Have you really listened today?
We usually think that listening is easy but in reality it’s something we don’t do half enough.
At the end of the day, ask yourself the simple question - “did I really listen today”? We encounter many people and a variety of situations on any given day, whether it be school, university, work or socially, we talk constantly, but how often do we really listen?
Listening is a skill and a valuable one at that. We sometimes mistake it for simply perceiving the sound of someone talking, but it is a far more nuanced activity that involves understanding what really lies behind the words being spoken.
They say a problem shared is a problem halved and there’s a great deal of truth in that. By verbalising a problem, the speaker gets to fully realise what the problem is, this can lead, in many cases to a solution presenting itself. Listening is not offering advice, it is allowing the speaker the space, the time and support to lead them to their own conclusions. The skilled listener doesn’t interrupt with advice or observations but instead asks pertinent questions to allow the speaker realise what they are feeling and why.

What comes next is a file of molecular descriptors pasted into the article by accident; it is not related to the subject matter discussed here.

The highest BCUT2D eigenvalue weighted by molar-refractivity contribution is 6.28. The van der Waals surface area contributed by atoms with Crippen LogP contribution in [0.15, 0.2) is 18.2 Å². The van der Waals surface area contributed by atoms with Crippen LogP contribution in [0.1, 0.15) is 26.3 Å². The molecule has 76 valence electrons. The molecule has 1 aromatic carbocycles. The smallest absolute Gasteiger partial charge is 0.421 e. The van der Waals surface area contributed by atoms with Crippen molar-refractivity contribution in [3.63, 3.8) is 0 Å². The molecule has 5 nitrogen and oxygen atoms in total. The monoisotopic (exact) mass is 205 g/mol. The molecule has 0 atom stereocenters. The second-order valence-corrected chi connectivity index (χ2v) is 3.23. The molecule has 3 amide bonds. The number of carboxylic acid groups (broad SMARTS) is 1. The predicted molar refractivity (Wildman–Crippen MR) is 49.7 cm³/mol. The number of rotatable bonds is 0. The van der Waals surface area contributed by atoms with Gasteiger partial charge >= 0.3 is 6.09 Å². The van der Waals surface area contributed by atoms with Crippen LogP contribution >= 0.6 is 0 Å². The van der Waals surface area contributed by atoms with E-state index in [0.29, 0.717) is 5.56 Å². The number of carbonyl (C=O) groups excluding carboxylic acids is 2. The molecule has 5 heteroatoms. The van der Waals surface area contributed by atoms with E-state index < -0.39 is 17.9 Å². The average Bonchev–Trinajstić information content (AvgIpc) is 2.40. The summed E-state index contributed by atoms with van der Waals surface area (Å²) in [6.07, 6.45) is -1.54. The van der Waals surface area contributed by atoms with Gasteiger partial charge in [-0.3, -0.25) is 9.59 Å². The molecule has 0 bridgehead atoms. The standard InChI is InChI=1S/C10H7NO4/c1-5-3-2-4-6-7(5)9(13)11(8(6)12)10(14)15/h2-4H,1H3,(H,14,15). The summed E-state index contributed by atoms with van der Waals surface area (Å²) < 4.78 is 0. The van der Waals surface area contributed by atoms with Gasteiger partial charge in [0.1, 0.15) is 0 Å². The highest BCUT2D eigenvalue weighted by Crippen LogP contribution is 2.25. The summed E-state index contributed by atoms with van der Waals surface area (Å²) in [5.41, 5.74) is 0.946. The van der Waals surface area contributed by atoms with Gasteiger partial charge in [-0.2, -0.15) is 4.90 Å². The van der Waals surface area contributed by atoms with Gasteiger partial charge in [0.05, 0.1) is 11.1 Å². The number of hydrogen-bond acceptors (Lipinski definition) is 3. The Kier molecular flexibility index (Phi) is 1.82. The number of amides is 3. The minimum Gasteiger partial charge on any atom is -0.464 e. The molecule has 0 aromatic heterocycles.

The dictionary differentiates between hearing and listening in the following way:
Hear - to perceive by the ear.
Listen - to give attention with the ear; attend closely for the purpose of hearing; give ear.
The key difference is the word ‘attention’, that means concentrating fully on what the speaker is saying and not thinking about how that affects you or what you’re going to say next.
If someone is experiencing difficulty, feeling low, desperate or overly anxious, they are encouraged to talk to someone. All the talking in the world won’t do any good, if the other doesn’t listen. If a tree falls down in a wood and there’s no one to hear it, does it make a sound? Equally if someone seeks help by talking about their problems, are they any less alone if they are not listened to?
Almost any conflict or relationship breakdown can trace its roots back to one or both parties not listening. Often a third party is necessary to facilitate active listening, there can be no resolution without listening. It’s one of the most powerful tools we have at our disposal.